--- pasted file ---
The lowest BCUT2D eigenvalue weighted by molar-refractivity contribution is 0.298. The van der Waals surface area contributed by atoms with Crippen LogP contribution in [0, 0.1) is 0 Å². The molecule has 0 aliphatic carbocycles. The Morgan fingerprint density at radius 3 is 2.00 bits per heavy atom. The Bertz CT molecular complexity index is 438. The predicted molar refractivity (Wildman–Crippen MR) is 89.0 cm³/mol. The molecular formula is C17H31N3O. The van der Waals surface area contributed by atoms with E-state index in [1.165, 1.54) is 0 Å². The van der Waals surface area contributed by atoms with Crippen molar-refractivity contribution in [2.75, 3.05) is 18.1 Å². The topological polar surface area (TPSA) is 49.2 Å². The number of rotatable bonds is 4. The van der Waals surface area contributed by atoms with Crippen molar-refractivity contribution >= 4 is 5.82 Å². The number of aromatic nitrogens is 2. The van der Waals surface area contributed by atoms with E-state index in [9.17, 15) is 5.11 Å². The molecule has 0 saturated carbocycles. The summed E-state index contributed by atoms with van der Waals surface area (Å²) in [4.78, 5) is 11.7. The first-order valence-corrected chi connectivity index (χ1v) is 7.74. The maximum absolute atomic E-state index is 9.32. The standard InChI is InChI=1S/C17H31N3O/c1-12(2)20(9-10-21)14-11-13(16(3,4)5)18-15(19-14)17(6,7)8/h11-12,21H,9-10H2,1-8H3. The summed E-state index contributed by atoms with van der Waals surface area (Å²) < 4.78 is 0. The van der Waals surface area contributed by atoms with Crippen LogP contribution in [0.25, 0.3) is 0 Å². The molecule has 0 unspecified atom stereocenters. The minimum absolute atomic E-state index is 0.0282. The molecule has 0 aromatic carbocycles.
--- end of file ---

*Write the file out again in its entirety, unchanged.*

The lowest BCUT2D eigenvalue weighted by molar-refractivity contribution is 0.298. The van der Waals surface area contributed by atoms with Crippen LogP contribution in [0, 0.1) is 0 Å². The molecule has 0 aliphatic carbocycles. The Morgan fingerprint density at radius 3 is 2.00 bits per heavy atom. The Bertz CT molecular complexity index is 438. The predicted molar refractivity (Wildman–Crippen MR) is 89.0 cm³/mol. The molecular formula is C17H31N3O. The van der Waals surface area contributed by atoms with E-state index in [1.165, 1.54) is 0 Å². The van der Waals surface area contributed by atoms with Crippen molar-refractivity contribution in [2.75, 3.05) is 18.1 Å². The topological polar surface area (TPSA) is 49.2 Å². The number of rotatable bonds is 4. The van der Waals surface area contributed by atoms with Crippen molar-refractivity contribution >= 4 is 5.82 Å². The number of aromatic nitrogens is 2. The van der Waals surface area contributed by atoms with E-state index in [9.17, 15) is 5.11 Å². The molecule has 0 saturated carbocycles. The summed E-state index contributed by atoms with van der Waals surface area (Å²) in [4.78, 5) is 11.7. The first-order valence-corrected chi connectivity index (χ1v) is 7.74. The maximum absolute atomic E-state index is 9.32. The standard InChI is InChI=1S/C17H31N3O/c1-12(2)20(9-10-21)14-11-13(16(3,4)5)18-15(19-14)17(6,7)8/h11-12,21H,9-10H2,1-8H3. The summed E-state index contributed by atoms with van der Waals surface area (Å²) < 4.78 is 0. The van der Waals surface area contributed by atoms with Crippen LogP contribution in [0.25, 0.3) is 0 Å². The molecule has 0 unspecified atom stereocenters. The minimum absolute atomic E-state index is 0.0282. The molecule has 0 aromatic carbocycles.